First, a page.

Sheep producers have been advised to consider a range of feed alternatives to maintain the condition of their flock through a long, hot summer.
With harvest winding up early across the Grainbelt, many growers have already put their sheep onto stubbles.
Department of Primary Industries and Regional Development veterinary officer Danny Roberts warned producers stubbles this year may not contain sufficient nutritional value to sustain sheep at condition score 2.5.
Dr Roberts said cereal crops with reduced yields would have less stubble biomass at harvest with insufficient energy and protein to maintain adult sheep.
“Leaf material provides the most nutritious component of the sheep diet when grazing dry cereal stubbles, which comprises only six per cent of the stubble biomass at harvest,” he said.
“The unharvested or split grain on the ground also have a reduced energy and protein content compared with harvested whole seed.
“While many ewes initially gain a small increase in condition during the first week of grazing stubbles, due to intensive selection, growth will subsequently decline due to over-grazing in the area within 600 metres of a watering point.”
Dr Roberts said the key to successfully grazing stubbles was to identify when to start supplementary feeding.
“It is more cost efficient to feed ewes and maintain condition score than it is to try and gain live weight lost by any delays in supplementary feeding,” he said.
“Regular condition scoring of a sample of 25 ewes every four to six weeks will help producers to determine when to start supplementary feeding and at what level to maintain a flock average of above condition score 2.5 through summer.”
Summer thunderstorms can create isolated opportunities to graze weeds and cereal regrowth but Dr Roberts cautioned producers to be mindful of the limitation of the value of this green material.
“Sheep seek out summer weeds and cereal regrowth, which will comprise about 80 per cent of their diet – even when there is as little as 40 kilograms of green material per hectare available in the stubble,” he said.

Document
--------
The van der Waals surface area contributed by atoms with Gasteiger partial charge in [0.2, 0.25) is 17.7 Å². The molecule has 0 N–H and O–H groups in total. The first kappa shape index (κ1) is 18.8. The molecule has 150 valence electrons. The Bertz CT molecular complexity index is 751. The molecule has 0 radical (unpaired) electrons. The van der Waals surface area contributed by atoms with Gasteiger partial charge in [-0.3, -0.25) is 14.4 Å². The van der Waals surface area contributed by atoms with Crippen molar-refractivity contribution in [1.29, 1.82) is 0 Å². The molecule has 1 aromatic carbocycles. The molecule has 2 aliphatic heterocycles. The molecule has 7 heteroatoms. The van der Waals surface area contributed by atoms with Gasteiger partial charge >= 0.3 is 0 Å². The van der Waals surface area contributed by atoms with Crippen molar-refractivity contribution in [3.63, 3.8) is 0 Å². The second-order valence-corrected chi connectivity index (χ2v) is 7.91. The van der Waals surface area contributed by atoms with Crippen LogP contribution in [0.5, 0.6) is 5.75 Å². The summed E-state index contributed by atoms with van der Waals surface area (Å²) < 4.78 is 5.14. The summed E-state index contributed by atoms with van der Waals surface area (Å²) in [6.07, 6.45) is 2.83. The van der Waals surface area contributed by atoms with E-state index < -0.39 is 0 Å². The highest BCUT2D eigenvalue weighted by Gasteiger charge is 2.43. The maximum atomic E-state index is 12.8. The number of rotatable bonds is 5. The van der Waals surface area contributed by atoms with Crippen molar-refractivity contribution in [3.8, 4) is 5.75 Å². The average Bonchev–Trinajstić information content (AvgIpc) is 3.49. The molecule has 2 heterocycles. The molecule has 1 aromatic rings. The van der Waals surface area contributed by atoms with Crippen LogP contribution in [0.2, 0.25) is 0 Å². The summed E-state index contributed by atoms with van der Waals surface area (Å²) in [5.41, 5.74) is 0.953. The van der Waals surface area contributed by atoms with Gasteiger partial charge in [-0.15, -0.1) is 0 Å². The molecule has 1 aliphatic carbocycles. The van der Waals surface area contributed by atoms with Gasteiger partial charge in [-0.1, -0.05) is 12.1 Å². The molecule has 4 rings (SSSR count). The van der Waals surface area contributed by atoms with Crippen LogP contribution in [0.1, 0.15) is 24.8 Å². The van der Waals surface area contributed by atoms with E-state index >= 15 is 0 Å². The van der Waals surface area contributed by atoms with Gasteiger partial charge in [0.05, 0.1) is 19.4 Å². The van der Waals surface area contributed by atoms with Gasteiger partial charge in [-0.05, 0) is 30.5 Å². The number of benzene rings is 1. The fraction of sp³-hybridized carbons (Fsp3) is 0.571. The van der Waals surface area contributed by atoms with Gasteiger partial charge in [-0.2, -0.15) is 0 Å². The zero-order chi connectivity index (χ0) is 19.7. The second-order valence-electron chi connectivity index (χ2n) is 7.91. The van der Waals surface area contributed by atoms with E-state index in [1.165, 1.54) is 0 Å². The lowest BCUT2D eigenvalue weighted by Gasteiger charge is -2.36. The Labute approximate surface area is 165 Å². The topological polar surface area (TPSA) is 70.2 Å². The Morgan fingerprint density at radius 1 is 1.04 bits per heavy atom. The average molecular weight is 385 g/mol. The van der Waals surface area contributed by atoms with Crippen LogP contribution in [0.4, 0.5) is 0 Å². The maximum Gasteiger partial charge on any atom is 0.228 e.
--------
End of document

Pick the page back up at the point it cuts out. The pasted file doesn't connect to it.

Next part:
“For these reasons, it is hard to predict the estimated intake of energy by sheep grazing stubbles for feed budgeting purposes.
“To ensure sheep do not lose condition rapidly, supplementary feeding may be necessary within three weeks after the commencement of grazing the stubble this year.”
Producers are reminded to ensure there is at least 50 per cent ground cover on paddocks to mitigate the risk of wind erosion and more than 70 per cent to stem water erosion.
Water availability and quality is another key consideration when grazing stubbles.
“To prevent sheep from overgrazing around watering points, strategically located chaff heaps may attract sheep to graze beyond the 600 metres around troughs and dams, while moveable watering points may be another option in large paddocks,” Dr Roberts said.
“On hot days during summer adult sheep will require more than 10 litres of water per day but will avoid warm water.”
The department’s Season 2019-20 webpages has been recently updated with an article on Grazing Stubbles and Dry Pasture to assist producers with feed budgeting decisions, alongside links to the Condition Score app.
Jodie Thomson/Megan Broad, media liaison
+61 (0)8 9368 3937